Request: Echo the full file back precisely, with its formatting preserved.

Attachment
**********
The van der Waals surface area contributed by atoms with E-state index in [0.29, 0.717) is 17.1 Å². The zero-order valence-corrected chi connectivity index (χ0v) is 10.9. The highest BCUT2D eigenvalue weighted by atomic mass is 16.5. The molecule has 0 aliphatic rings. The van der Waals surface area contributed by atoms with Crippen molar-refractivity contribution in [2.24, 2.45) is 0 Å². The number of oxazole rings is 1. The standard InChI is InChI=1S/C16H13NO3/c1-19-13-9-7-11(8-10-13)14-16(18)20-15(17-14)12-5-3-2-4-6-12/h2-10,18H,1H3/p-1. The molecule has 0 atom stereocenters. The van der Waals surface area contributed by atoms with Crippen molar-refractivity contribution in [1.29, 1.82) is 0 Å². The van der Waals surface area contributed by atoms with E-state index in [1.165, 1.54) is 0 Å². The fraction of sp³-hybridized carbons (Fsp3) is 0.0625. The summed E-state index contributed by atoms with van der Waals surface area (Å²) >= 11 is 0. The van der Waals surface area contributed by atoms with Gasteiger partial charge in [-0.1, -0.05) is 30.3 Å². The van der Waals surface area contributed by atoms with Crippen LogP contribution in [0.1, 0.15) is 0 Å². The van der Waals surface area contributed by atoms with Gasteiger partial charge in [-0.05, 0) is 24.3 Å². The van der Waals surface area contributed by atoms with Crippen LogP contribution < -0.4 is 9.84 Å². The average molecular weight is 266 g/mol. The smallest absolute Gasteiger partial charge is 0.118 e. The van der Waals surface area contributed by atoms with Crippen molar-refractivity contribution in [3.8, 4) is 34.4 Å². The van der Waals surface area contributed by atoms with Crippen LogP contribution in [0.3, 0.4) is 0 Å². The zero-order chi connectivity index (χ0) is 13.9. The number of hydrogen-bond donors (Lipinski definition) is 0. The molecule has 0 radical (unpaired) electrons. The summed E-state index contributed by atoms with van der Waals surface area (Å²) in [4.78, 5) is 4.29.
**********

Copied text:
The van der Waals surface area contributed by atoms with E-state index in [0.29, 0.717) is 17.1 Å². The zero-order valence-corrected chi connectivity index (χ0v) is 10.9. The highest BCUT2D eigenvalue weighted by atomic mass is 16.5. The molecule has 0 aliphatic rings. The van der Waals surface area contributed by atoms with Crippen molar-refractivity contribution in [2.24, 2.45) is 0 Å². The number of oxazole rings is 1. The standard InChI is InChI=1S/C16H13NO3/c1-19-13-9-7-11(8-10-13)14-16(18)20-15(17-14)12-5-3-2-4-6-12/h2-10,18H,1H3/p-1. The molecule has 0 atom stereocenters. The van der Waals surface area contributed by atoms with Crippen molar-refractivity contribution in [1.29, 1.82) is 0 Å². The van der Waals surface area contributed by atoms with E-state index in [1.165, 1.54) is 0 Å². The fraction of sp³-hybridized carbons (Fsp3) is 0.0625. The summed E-state index contributed by atoms with van der Waals surface area (Å²) >= 11 is 0. The van der Waals surface area contributed by atoms with Gasteiger partial charge in [-0.1, -0.05) is 30.3 Å². The van der Waals surface area contributed by atoms with Crippen LogP contribution in [0.1, 0.15) is 0 Å². The van der Waals surface area contributed by atoms with Gasteiger partial charge in [-0.05, 0) is 24.3 Å². The van der Waals surface area contributed by atoms with Crippen LogP contribution < -0.4 is 9.84 Å². The average molecular weight is 266 g/mol. The smallest absolute Gasteiger partial charge is 0.118 e. The van der Waals surface area contributed by atoms with Crippen molar-refractivity contribution in [3.8, 4) is 34.4 Å². The van der Waals surface area contributed by atoms with Crippen LogP contribution in [0.3, 0.4) is 0 Å². The zero-order chi connectivity index (χ0) is 13.9. The number of hydrogen-bond donors (Lipinski definition) is 0. The molecule has 0 radical (unpaired) electrons. The summed E-state index contributed by atoms with van der Waals surface area (Å²) in [4.78, 5) is 4.29.